Today's Reading

(The copy in this email is used by permission, from an uncorrected advanced proof. In quoting from this book for reviews or any other purpose, it is essential that the final printed book be referred to, since the author may make changes on these proofs before the book goes to press. This book will be available in bookstores January 2022.)


"What is she doing in there?"

Tannith's magic lamp draws her so near the glass that her breath fogs its surface. In her perplexed impatience, she's breath- takingly beautiful. Almond-shaped green eyes reflect like gem- stones against the glass, and hair blacker than mine drapes over her shoulders, tantalizing me. Sometimes that hair swings when she moves and I can't take my eyes off it. In bed at night I often reach a paw out to touch its silkiness, though only lightly, careful not to wake her. Nothing angers Tannith more than disturbing her sleep. Seriously. Objects get thrown. She has good aim.

She peers so closely that her nose is almost touching glass. "Why is she just sitting there?"

I gaze at the lamp and the woman visible inside it. She's in the front seat of her vehicle, which pulled into her driveway a full minute ago. The image flits and flickers, unstable, but the woman is also in motion.

"She's not just sitting," I point out. Tannith's powers of inference can be woefully lacking, but that's one of her failings that I, a mere feline, am not supposed to acknowledge. As her familiar, I'm not supposed to acknowledge any of her failings. Holding my tongue isn't always easy. "She's moving."

And not even subtly, but in jerky gyrations. From anyone else this might be considered odd behavior, but I know the woman inside that glass. There's nothing graceful or normal about her. Just the sight of her makes my fur bristle.

Tannith's gaze narrows, then she bleats out a joyful laugh. "You're right! The idiot is sitting in the front seat of her car in her driveway, dancing to..." She angles her ear, and her smile widens as she recognizes a tune that means nothing to me. "Oh my God, that's Barry Manilow!'Copacabana!" She bends, laughing silently but gleefully. Then she leans forward, almost kissing the glass. "Gwen, you pathetic cheeseball."

I don't care for any of Tannith's relations, but I had the misfortune to be stuck at Gwen's apartment once. Every day was torture. Her smothering attention was unendurable, and the food she served me wasn't worthy for the most pathetic alley cat, which I most definitely am not.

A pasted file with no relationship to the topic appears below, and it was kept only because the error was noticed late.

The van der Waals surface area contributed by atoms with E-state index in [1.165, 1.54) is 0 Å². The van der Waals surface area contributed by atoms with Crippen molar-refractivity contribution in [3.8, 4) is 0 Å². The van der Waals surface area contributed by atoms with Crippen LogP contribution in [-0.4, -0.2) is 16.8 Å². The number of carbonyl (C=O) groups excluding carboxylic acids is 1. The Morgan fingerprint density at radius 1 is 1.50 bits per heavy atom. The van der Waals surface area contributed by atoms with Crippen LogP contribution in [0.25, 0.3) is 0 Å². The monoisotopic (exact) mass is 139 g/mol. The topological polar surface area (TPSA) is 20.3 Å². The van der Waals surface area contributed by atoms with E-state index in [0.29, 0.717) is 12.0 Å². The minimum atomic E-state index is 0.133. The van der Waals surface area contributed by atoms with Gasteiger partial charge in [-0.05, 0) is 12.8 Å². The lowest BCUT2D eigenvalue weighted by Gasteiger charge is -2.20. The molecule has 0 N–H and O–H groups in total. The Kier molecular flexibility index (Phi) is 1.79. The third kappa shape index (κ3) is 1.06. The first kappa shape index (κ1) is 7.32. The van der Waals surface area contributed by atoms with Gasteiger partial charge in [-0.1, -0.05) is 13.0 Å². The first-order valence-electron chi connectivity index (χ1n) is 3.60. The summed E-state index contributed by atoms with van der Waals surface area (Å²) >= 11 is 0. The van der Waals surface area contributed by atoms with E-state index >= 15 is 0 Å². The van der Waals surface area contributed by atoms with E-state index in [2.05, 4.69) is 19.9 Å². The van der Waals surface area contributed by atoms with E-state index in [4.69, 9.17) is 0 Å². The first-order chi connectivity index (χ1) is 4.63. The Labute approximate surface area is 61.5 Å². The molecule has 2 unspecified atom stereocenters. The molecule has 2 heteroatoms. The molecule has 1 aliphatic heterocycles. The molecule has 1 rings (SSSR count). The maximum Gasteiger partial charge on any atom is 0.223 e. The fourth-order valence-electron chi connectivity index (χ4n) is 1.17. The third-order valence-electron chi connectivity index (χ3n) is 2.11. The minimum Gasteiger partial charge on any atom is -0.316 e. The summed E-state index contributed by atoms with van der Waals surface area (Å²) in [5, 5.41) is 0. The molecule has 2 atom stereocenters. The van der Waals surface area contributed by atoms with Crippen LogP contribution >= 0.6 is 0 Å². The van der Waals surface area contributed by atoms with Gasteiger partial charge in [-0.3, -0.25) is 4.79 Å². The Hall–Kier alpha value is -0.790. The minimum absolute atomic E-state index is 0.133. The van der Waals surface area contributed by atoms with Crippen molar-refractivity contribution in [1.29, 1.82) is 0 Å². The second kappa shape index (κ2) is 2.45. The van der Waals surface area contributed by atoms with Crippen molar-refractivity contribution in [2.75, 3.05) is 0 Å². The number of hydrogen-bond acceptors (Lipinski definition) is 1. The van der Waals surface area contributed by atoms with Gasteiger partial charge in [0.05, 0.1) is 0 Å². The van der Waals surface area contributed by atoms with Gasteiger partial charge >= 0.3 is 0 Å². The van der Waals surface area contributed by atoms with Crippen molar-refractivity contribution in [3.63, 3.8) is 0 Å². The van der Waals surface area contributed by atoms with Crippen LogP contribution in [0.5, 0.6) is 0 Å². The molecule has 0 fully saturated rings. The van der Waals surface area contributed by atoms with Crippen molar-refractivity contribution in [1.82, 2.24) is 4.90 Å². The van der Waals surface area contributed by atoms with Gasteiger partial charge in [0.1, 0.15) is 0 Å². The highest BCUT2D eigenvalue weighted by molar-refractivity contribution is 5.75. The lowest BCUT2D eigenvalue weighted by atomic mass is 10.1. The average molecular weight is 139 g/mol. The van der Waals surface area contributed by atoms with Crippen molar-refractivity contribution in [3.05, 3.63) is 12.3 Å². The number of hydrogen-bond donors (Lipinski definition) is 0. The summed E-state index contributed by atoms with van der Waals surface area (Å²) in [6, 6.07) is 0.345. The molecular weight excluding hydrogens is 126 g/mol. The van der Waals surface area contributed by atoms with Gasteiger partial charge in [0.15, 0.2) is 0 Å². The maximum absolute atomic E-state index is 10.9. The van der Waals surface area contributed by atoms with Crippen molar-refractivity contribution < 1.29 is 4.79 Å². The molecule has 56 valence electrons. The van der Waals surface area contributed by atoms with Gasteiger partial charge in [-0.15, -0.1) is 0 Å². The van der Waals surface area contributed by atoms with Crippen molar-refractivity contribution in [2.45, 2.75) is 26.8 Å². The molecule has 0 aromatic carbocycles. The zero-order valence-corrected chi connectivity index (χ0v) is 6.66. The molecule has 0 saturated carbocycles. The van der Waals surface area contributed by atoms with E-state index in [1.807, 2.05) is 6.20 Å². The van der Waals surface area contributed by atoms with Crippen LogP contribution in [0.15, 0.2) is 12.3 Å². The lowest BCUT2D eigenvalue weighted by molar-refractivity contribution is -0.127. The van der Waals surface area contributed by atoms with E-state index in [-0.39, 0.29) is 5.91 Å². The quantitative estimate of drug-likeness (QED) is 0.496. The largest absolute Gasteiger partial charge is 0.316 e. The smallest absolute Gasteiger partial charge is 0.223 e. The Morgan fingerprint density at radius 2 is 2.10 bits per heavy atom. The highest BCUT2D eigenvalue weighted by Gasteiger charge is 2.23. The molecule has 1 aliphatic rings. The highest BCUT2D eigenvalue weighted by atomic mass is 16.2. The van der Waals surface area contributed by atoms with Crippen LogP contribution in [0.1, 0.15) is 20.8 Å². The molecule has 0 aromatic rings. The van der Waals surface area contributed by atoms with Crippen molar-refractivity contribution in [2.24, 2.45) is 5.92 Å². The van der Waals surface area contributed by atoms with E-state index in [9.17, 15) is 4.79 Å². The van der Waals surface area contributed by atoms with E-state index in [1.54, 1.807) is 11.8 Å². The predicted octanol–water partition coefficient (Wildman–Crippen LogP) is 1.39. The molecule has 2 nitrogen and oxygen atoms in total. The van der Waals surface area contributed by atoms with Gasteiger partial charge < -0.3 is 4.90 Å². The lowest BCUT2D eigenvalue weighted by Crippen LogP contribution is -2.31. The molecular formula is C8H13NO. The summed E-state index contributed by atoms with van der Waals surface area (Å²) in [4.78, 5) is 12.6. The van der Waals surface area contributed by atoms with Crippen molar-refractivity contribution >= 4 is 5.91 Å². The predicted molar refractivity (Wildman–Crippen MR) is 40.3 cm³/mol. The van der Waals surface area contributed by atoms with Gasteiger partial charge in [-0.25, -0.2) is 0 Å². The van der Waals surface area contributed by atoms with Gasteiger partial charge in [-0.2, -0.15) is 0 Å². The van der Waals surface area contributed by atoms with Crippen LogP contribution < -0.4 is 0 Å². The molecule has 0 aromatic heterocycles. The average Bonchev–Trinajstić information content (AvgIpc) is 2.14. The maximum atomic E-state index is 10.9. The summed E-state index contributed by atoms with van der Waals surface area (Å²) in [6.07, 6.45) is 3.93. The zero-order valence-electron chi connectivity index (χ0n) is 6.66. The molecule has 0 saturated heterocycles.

Tannith's delight in Gwen's dancing is short-lived. She drums her long, red-lacquered nails on the table. "Damn, this song goes on forever."

"Why are you watching her at all? You said the others reacted just as you expected them to. What is there to see?"

"I just want to make sure Gwen gets her letter, too." Tannith smirks at my skeptical glance. "Okay, I admit it. I'll relish seeing her devastation more than anybody's."

I want to see it, too.

"Dear Gwen." Tannith barely keeps an eye on the glass now as she engages in jubilant speculation. "First she'll open the letter, then she'll read it—twice, just to make sure her eyes aren't deceiving her. She'll have to sit down." Tannith's expression pantomimes every emotion her cousin would be going through. "And then she'll have a little debate with herself. Should she call Daniel? No! That would show a lack of trust in their relationship." Tannith shakes her head, hair shimmering. '"'Gwen is the type who thinks in dorky phrases like that. You know what she'll do instead of calling Daniel?"

I look up at her, blink slowly. "No..."

"She'll run to the other cousins. They'll have an impromptu meeting of their little cupcake coven. Their uncoven. And it will be nothing but confusion, because they're idiots."

Pleasure purrs through me. Tannith's clever, powerful, and devious, and—God help me—I love her. Sometimes I feel I don't deserve her, and other times it seems she doesn't appreciate me. But moments like this compensate for the bad things.

A flash inside the lamp draws our gazes.

"Oh, look! She's finally getting out of her car. Dressed in lumberjack lite, as usual. And there she goes...up to the door...checking her box..."

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